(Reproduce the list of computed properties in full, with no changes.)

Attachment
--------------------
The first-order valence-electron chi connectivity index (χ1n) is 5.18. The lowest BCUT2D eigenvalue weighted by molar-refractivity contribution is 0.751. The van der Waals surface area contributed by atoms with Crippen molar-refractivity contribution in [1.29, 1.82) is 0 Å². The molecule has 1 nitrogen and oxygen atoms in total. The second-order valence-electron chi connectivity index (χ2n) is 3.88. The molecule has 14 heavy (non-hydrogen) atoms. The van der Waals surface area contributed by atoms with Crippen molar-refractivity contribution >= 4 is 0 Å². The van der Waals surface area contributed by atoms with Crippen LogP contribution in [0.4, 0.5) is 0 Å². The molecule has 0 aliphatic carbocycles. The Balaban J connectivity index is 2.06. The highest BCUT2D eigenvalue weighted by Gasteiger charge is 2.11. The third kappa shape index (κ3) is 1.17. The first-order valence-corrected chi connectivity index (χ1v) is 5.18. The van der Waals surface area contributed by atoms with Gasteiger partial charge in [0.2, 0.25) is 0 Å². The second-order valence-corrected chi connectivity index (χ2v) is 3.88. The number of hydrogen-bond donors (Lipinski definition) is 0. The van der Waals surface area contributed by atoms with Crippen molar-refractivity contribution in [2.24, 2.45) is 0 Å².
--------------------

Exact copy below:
The first-order valence-electron chi connectivity index (χ1n) is 5.18. The lowest BCUT2D eigenvalue weighted by molar-refractivity contribution is 0.751. The van der Waals surface area contributed by atoms with Crippen molar-refractivity contribution in [1.29, 1.82) is 0 Å². The molecule has 1 nitrogen and oxygen atoms in total. The second-order valence-electron chi connectivity index (χ2n) is 3.88. The molecule has 14 heavy (non-hydrogen) atoms. The van der Waals surface area contributed by atoms with Crippen molar-refractivity contribution >= 4 is 0 Å². The van der Waals surface area contributed by atoms with Crippen LogP contribution in [0.4, 0.5) is 0 Å². The molecule has 0 aliphatic carbocycles. The Balaban J connectivity index is 2.06. The highest BCUT2D eigenvalue weighted by Gasteiger charge is 2.11. The third kappa shape index (κ3) is 1.17. The first-order valence-corrected chi connectivity index (χ1v) is 5.18. The van der Waals surface area contributed by atoms with Gasteiger partial charge in [0.2, 0.25) is 0 Å². The second-order valence-corrected chi connectivity index (χ2v) is 3.88. The number of hydrogen-bond donors (Lipinski definition) is 0. The van der Waals surface area contributed by atoms with Crippen molar-refractivity contribution in [2.24, 2.45) is 0 Å².